ACC/AHA/SCAI Release Revised PCI Guidelines

 

November 7, 2011

November 7, 2011 — The American College of Cardiology Foundation (ACCF), American Heart Association (AHA), and Society for Cardiovascular Angiography and Interventions (SCAI) released a revised guideline for the management of patients undergoing percutaneous coronary intervention (PCI). The new guideline emphasizes careful consideration before determining treatment for coronary artery disease (CAD), including the use of a “heart team” approach. It also provides the most extensive section yet comparing coronary artery bypass graft surgery (CABG) and PCI, which was co-written by the PCI and CABG writing committees.

“The 2011 guideline includes an unprecedented degree of collaboration in generating revascularization recommendations for patients with CAD,” said Glenn N. Levine, M.D., chair of the PCI guideline writing committee. He noted the extensive CAD revascularization section—which was written together by the PCI and CABG committees—examines both who should be revascularized and which procedure should be used.

The PCI writing committee also worked with members from the CABG, STEMI, stable ischemic heart disease, and unstable angina/non-STEMI guideline committees to determine joint recommendations for their separate documents.

In addition to undergoing a more collaborative writing process, the 2011 writing committee members also added new concepts to the guideline, including that of the “heart team” approach. This approach—which was included as a Class I recommendation (the highest level) for patients with unprotected left main or complex CAD—encourages interventional cardiologists and cardiothoracic surgeons to jointly review the patient’s condition/coronary anatomy; they should also evaluate the pros and cons of each treatment option and then present this information to the patient along with their recommendation.

The new document also advocates using a SYNTAX score in decisions regarding treatment of patients with multivessel disease. This scoring system was introduced in the SYNTAX study published in the New England Journal of Medicine in 2009. It estimates the extent and complexity of CAD by entering the patient’s angiography results into a computer-based “SYNTAX score calculator.”

James C. Blankenship, M.D., vice chair of the PCI guideline writing committee, notes that this calculation is complex; however, using the score to classify extent of disease more objectively may help guide decisions regarding CABG or PCI.

The revised guideline further eliminates ambiguity by providing specific recommendations for the first time for every anatomic subgroup of patients with stable CAD. Recommendations on revascularizing patients are provided based on improving both survival and symptoms.

Blankenship notes it has historically been hard to obtain data for each subgroup, leading to their exclusion from the guideline. The 2011 committee conducted an extensive effort to find information so that each group could be included, whether at a level of evidence A (multiple randomized, controlled trials) or a level of evidence C (expert recommendations or case studies).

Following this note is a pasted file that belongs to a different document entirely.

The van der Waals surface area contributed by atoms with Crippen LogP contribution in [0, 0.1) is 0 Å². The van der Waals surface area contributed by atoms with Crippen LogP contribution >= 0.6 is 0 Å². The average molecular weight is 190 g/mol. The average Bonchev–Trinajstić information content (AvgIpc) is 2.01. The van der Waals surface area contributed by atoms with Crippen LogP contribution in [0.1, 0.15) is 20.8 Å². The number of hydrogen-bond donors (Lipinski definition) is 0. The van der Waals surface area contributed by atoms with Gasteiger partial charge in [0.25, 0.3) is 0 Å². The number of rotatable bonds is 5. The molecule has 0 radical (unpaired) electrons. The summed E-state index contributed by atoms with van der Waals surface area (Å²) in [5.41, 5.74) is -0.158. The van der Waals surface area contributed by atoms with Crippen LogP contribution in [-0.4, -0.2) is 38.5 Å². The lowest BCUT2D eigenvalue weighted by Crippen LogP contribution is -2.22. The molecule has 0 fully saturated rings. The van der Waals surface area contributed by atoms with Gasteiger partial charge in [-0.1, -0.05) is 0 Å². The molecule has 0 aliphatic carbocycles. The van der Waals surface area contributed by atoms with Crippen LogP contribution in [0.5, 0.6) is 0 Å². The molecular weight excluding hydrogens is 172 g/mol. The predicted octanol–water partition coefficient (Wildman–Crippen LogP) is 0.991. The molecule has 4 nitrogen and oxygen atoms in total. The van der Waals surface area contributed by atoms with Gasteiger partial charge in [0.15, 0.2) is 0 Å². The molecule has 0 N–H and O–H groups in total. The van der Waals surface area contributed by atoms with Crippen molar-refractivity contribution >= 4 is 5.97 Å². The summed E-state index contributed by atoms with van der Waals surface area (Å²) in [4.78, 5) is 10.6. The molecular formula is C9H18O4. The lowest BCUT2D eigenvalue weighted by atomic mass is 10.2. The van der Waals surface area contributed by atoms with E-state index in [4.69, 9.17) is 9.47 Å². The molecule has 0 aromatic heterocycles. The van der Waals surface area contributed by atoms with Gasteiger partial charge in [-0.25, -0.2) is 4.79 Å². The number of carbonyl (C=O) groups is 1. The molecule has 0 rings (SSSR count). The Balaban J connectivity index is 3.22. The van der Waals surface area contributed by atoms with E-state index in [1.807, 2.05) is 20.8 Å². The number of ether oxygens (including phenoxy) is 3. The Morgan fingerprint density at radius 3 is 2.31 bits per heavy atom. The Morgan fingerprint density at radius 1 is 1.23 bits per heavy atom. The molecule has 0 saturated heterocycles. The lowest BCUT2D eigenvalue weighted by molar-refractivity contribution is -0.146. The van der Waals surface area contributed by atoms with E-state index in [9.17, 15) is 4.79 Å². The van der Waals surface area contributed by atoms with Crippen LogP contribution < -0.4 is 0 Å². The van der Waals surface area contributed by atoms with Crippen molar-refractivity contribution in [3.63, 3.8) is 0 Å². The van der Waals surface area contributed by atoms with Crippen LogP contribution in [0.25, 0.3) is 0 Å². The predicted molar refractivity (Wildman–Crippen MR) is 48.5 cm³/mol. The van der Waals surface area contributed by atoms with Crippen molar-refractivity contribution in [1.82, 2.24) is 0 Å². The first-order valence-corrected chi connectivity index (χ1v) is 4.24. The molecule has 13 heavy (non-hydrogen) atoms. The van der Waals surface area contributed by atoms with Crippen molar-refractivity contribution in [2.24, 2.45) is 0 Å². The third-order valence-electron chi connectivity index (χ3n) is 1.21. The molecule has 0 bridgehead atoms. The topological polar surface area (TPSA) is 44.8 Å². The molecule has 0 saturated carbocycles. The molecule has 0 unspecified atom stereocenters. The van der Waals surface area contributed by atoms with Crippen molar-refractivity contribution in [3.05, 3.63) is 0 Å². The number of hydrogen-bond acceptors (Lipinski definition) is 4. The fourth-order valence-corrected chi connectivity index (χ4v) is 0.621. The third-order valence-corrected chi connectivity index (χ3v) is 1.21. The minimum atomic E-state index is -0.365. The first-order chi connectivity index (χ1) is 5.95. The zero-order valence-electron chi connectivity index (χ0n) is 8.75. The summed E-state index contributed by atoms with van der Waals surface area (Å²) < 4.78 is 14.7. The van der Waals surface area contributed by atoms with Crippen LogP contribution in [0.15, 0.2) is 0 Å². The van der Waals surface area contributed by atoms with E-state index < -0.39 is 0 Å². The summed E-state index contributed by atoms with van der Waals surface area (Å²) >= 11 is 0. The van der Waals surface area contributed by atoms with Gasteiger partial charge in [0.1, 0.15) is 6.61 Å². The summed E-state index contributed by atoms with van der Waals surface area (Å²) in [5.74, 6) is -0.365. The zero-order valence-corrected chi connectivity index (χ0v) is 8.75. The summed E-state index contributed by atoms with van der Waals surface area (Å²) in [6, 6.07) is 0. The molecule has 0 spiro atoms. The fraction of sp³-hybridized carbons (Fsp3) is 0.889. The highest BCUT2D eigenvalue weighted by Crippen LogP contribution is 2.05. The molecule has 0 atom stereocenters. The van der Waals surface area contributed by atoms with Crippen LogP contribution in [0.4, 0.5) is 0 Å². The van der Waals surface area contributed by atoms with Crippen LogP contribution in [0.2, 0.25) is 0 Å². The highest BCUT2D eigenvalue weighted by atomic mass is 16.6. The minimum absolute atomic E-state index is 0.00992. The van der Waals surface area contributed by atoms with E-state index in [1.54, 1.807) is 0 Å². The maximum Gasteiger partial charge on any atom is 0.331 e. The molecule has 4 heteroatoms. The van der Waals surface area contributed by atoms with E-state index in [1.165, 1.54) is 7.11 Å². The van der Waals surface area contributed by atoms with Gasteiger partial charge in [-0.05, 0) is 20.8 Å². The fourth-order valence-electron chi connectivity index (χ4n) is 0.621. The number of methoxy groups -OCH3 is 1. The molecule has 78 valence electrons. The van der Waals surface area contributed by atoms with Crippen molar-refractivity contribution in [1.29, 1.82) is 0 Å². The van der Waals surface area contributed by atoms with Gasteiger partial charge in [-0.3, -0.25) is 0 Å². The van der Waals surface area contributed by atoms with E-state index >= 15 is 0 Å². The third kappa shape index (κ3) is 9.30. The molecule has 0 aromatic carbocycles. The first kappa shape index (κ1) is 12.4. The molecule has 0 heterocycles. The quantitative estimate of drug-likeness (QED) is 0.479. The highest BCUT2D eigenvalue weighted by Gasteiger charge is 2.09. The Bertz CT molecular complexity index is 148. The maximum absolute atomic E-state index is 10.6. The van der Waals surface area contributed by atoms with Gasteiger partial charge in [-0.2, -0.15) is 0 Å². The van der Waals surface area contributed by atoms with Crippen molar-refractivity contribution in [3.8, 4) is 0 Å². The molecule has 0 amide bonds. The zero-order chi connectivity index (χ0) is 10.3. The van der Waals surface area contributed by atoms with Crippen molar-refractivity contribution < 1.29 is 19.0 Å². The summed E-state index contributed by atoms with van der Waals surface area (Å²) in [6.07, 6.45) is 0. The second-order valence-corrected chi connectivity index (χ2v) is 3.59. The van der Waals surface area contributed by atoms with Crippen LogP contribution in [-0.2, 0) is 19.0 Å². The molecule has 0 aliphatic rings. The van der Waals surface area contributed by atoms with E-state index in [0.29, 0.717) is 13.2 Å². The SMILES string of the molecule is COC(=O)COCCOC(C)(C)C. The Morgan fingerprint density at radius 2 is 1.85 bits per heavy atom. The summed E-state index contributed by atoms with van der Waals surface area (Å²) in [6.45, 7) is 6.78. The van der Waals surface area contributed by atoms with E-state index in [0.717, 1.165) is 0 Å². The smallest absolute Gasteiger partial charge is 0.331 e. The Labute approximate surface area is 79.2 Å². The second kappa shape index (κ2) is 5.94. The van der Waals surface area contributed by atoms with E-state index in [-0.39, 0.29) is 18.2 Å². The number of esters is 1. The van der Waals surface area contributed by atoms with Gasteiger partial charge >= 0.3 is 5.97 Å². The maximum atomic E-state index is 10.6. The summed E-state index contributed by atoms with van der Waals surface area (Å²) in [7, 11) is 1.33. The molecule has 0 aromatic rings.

According to Levine, great effort was also taken to ensure a “careful and balanced approach” to stenting in general—and drug-eluting stents (DES) in particular—when writing. Specifically, the use of DES to decrease the incidence of blood vessel renarrowing was given a Class I recommendation; this was “counterbalanced” by a recommendation that before PCI, physicians must first evaluate patients to determine if they can tolerate and comply with dual antiplatelet therapy. 

Levine notes the committee simplified the recommendations regarding aspirin by including a Class IIA recommendation (meaning “it is reasonable”) for using 81 mg of aspirin daily after PCI instead of higher maintenance doses. The committee also provided recommendations regarding the use of ticagrelor, a new P2Y12 inhibitor approved by the FDA after the release of the previous guideline.

Alongside Class I recommendations for clopidogrel and prasugrel, the committee provided a Class I recommendation for giving 180 mg of ticagrelor as a loading dose; they also recommended giving 90 mg twice daily for at least 12 months following PCI with either a DES or bare-metal stent (BMS).

The new document expands and adds recommendations on numerous other topics. Ethical aspects of PCI—including informed consent, self-referral, and potential conflicts of interest—are addressed; there are also recommendations on statin therapy, the use of vascular closure devices, and PCI in hospitals without onsite surgical backup. The guideline also includes a Class I recommendation for monitoring and recording procedural radiation data.

The 2011 guideline was written under a new policy implemented by the ACC and AHA. It requires more than 50 percent of the writing committee members—and the committee chair—to be free of relevant industry relationships.

For more information: www.cardiosource.org; www.heart.org; www.scai.org